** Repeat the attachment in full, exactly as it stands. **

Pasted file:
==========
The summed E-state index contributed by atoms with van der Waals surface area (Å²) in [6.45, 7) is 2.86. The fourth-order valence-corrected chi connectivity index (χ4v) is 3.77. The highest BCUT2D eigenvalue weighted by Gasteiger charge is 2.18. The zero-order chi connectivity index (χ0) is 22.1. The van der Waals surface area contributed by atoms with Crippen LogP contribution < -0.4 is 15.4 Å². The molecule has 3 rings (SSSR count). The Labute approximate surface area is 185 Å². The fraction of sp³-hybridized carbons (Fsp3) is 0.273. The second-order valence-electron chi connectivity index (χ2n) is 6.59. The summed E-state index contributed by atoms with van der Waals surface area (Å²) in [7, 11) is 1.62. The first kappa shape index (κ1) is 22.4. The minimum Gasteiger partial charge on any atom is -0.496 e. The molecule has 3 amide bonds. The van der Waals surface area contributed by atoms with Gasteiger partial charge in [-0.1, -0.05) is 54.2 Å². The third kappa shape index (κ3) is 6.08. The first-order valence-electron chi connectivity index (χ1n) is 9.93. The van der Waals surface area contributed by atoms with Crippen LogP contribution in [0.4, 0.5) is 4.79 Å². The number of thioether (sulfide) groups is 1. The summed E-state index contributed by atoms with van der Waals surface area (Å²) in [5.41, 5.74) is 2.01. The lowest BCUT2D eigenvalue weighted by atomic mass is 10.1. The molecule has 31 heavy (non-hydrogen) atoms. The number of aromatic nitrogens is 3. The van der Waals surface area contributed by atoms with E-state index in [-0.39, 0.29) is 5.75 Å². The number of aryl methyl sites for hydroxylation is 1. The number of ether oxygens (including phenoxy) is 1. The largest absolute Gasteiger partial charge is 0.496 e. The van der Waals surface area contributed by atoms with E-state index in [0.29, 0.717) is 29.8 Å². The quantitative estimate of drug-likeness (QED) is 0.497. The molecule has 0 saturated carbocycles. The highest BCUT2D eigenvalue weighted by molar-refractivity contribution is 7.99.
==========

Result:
The summed E-state index contributed by atoms with van der Waals surface area (Å²) in [6.45, 7) is 2.86. The fourth-order valence-corrected chi connectivity index (χ4v) is 3.77. The highest BCUT2D eigenvalue weighted by Gasteiger charge is 2.18. The zero-order chi connectivity index (χ0) is 22.1. The van der Waals surface area contributed by atoms with Crippen LogP contribution < -0.4 is 15.4 Å². The molecule has 3 rings (SSSR count). The Labute approximate surface area is 185 Å². The fraction of sp³-hybridized carbons (Fsp3) is 0.273. The second-order valence-electron chi connectivity index (χ2n) is 6.59. The summed E-state index contributed by atoms with van der Waals surface area (Å²) in [7, 11) is 1.62. The first kappa shape index (κ1) is 22.4. The minimum Gasteiger partial charge on any atom is -0.496 e. The molecule has 3 amide bonds. The van der Waals surface area contributed by atoms with Gasteiger partial charge in [-0.1, -0.05) is 54.2 Å². The third kappa shape index (κ3) is 6.08. The first-order valence-electron chi connectivity index (χ1n) is 9.93. The van der Waals surface area contributed by atoms with Crippen LogP contribution in [0.4, 0.5) is 4.79 Å². The number of thioether (sulfide) groups is 1. The summed E-state index contributed by atoms with van der Waals surface area (Å²) in [5.41, 5.74) is 2.01. The lowest BCUT2D eigenvalue weighted by atomic mass is 10.1. The molecule has 31 heavy (non-hydrogen) atoms. The number of aromatic nitrogens is 3. The van der Waals surface area contributed by atoms with E-state index in [-0.39, 0.29) is 5.75 Å². The number of aryl methyl sites for hydroxylation is 1. The number of ether oxygens (including phenoxy) is 1. The largest absolute Gasteiger partial charge is 0.496 e. The van der Waals surface area contributed by atoms with E-state index in [0.29, 0.717) is 29.8 Å². The quantitative estimate of drug-likeness (QED) is 0.497. The molecule has 0 saturated carbocycles. The highest BCUT2D eigenvalue weighted by molar-refractivity contribution is 7.99.